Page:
As part of a civil society alliance trying to apply rights-based approaches, there has often been a struggle between getting normative statements politically endorsed in laws or covenants, and the experience of applying them in practice. Normative statements often have limited impact on the ability of poor communities to get themselves recognized as genuine ‘rights holders’ and to be able to exercise the rights or claim state accountability for ensuring them.
Political statements of human rights such as UN treaties and laws are important at the discursive level in terms of setting global or national standards, and they symbolize a public acknowledgement of the ‘wrongs’ that prompted the codification of the ‘rights.’ But in the actual process of realizing rights, there are imbalances and complexities in the relations of power between service providers and users [14
] or, in human rights language, the rights claimants and the duty bearers. Reviewing understandings of rights, Yamin notes that human rights language has largely maintained an understanding of human beings as autonomous individuals, without fully appreciating how social relations constitute structures of choices within which people perceive, evaluate and act [16
]. A case in point is rights conferred on poor women in contexts where they have limited access to the means to actualise their entitlements and where they are often not seen, and do not see themselves, as worthy of having rights [17
Elite biases in policy making result in skewed distribution of basic services that reflects the lack of voice of the poor in determining the types of public services that should be available, their physical location, terms of access to services, and nature of interactions between providers and users. This lack of voice, in turn, stems from a failure in representative politics. In the context of governance, ‘voice’ is understood to describe how citizens express their interests, react to governmental decision-making and respond to problems in the provision of public goods like healthcare [14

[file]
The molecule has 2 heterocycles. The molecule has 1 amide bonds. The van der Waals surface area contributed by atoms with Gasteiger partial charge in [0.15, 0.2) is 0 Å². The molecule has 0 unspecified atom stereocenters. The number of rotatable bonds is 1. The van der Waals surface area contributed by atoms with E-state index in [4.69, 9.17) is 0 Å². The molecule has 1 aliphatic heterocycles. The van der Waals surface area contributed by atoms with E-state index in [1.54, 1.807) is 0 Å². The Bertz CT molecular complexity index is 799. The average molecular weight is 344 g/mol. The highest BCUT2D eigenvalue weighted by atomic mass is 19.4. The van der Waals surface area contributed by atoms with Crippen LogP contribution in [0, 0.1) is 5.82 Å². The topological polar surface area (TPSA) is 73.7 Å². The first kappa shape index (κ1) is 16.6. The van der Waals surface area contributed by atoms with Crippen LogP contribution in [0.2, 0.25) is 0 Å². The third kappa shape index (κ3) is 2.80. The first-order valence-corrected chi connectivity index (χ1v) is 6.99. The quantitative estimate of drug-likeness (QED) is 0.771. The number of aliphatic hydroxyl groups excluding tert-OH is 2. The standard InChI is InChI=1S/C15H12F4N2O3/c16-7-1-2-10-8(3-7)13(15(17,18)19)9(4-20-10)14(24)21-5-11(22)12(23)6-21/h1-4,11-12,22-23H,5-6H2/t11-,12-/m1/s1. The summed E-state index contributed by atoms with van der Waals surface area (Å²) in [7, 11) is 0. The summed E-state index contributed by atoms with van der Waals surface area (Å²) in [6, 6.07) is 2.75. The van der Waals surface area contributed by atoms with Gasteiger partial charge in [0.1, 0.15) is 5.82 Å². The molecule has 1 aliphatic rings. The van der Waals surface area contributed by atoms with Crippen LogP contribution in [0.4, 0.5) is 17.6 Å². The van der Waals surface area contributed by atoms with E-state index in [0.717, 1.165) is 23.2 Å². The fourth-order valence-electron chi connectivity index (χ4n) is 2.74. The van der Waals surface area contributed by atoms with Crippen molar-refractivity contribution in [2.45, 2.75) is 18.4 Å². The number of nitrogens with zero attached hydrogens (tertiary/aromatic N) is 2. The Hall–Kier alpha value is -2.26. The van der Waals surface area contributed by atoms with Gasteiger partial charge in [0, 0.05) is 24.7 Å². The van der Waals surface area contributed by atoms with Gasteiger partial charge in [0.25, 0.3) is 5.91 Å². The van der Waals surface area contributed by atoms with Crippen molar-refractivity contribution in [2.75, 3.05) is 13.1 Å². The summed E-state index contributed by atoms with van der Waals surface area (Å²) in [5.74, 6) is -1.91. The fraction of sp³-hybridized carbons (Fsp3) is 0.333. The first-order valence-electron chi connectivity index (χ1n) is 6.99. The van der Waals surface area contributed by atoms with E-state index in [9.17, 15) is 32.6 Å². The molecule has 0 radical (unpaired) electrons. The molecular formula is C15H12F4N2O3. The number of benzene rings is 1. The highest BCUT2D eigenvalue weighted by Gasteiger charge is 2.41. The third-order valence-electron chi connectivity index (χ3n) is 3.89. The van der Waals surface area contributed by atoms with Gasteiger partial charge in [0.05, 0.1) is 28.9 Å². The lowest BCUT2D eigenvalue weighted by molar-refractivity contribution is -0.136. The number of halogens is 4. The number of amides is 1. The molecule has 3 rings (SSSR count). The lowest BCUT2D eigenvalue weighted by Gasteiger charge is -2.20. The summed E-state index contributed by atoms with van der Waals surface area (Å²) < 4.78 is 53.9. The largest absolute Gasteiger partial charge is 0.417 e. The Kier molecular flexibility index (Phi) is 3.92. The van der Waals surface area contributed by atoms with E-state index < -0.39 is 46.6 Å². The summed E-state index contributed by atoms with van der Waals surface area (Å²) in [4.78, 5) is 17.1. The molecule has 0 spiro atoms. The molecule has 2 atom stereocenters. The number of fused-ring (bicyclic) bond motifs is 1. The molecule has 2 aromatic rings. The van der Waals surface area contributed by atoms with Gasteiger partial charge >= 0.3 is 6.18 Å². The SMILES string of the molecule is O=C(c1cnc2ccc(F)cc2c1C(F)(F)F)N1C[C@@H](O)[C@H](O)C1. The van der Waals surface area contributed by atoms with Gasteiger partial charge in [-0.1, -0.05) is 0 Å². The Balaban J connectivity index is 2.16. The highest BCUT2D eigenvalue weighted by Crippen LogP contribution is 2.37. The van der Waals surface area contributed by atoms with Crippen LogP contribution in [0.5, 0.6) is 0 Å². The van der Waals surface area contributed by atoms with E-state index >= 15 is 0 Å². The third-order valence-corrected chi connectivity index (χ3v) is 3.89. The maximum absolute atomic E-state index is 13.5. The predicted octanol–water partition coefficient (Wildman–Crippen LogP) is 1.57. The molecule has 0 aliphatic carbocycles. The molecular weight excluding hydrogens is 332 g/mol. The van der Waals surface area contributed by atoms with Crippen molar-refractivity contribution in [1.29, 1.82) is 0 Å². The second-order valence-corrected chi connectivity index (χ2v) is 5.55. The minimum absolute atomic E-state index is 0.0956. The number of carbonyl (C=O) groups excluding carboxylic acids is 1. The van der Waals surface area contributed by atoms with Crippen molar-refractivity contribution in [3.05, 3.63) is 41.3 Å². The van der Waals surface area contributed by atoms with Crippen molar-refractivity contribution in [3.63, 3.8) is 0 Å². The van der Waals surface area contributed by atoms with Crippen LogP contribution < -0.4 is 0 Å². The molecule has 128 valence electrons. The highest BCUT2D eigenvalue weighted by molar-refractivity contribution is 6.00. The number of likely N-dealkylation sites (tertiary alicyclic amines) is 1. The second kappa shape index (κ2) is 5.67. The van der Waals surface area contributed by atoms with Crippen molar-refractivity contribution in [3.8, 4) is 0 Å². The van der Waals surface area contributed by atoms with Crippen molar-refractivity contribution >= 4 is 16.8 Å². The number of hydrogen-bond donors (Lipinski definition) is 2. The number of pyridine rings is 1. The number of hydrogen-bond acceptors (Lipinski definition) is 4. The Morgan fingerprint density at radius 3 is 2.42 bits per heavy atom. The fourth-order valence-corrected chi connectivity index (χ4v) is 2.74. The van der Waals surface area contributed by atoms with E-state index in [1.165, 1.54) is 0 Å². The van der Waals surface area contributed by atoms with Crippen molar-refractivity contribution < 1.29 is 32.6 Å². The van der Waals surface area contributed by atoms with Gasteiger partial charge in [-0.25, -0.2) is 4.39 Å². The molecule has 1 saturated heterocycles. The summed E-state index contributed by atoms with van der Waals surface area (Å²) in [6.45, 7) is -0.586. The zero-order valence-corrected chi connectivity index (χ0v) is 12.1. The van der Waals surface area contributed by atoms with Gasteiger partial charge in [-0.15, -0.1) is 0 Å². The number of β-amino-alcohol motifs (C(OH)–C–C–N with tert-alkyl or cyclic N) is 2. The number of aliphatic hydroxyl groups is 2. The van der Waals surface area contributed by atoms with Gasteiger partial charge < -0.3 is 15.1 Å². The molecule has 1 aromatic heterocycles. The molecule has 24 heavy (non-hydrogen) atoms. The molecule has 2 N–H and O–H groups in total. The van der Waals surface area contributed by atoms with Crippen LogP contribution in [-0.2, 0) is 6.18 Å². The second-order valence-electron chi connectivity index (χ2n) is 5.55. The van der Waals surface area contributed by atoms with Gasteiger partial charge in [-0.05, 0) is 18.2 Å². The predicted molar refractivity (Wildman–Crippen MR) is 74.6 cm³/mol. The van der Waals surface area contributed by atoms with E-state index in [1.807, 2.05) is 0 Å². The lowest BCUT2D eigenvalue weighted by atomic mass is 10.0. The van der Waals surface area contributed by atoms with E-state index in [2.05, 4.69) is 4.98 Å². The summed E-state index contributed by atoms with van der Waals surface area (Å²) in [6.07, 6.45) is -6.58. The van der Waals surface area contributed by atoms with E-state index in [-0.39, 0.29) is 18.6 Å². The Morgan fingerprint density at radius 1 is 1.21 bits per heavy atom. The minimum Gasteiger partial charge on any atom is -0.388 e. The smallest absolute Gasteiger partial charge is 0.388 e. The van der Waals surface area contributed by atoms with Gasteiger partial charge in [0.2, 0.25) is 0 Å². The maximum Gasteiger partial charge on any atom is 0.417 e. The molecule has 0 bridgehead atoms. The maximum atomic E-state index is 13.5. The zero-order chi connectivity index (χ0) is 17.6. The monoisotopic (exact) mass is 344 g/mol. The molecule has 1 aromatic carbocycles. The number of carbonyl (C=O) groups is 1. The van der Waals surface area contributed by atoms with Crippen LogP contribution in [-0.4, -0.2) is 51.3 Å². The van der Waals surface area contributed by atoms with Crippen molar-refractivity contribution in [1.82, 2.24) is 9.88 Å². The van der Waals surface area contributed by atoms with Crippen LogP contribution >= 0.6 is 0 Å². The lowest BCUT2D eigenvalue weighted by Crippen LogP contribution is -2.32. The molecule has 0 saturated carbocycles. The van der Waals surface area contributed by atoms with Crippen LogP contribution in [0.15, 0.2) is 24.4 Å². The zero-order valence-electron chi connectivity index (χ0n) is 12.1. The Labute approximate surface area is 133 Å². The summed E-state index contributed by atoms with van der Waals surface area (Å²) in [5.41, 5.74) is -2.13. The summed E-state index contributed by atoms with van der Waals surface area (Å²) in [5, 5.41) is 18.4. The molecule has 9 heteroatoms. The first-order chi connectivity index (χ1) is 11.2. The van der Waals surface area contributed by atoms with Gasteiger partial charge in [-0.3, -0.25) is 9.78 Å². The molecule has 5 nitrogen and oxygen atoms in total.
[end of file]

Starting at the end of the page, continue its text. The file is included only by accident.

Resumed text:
Provider-patient relationships are also deeply influenced by the social context in which they are embedded. Where there are high levels of poverty and inequality, the social and economic status differences between providers and service users affect the capacity of poor users to obtain good quality and respectful services, and the unequal power relationship between experts and clients may be exploited by the former in their own interest [18
]. The poor are likely to have to travel great distances for treatment, may be obliged to pay bribes to be seen by a health professional, may not receive appropriate treatment or may even be humiliated, and face contemptuous treatment by service providers [14
It has been argued that the accountability and responsiveness problems among service providers are a product of difficult work conditions and an inadequate or non-existent professional service ethos. Workers who are demoralized, under-paid, and poorly resourced will seek to control the variety of demands which clients place upon them by limiting the information and services provided to socially marginal service users [14
]. In fact, the poorer class of service users may be under more pressure from providers to pay bribes, because of their low social status and perceived lack of capacity to organize to expose corruption or press complaints.
Abusive treatment of service-users is enabled by failures in formal and informal accountability systems. Formal systems of administrative control, performance assessment, and grievance-redress usually fail to register or punish maltreatment of patients, citing lack of formal complaints. Poor patients on the other hand, rarely register formal complaints for fear of victimization and further abuse. In fact there are often anti-poor biases built into the direct accountability mechanisms, such as judicial remedies. When the agents claiming accountability happen to be poor and/or socially marginalised groups with few social and political resources at their command they are unlikely to be a counterweight to the considerable power of public officials and institutions. When these agents happen to be poor women the power equation can become even more unbalanced [17
In the language of governance, the term accountability has two dimensions, answerability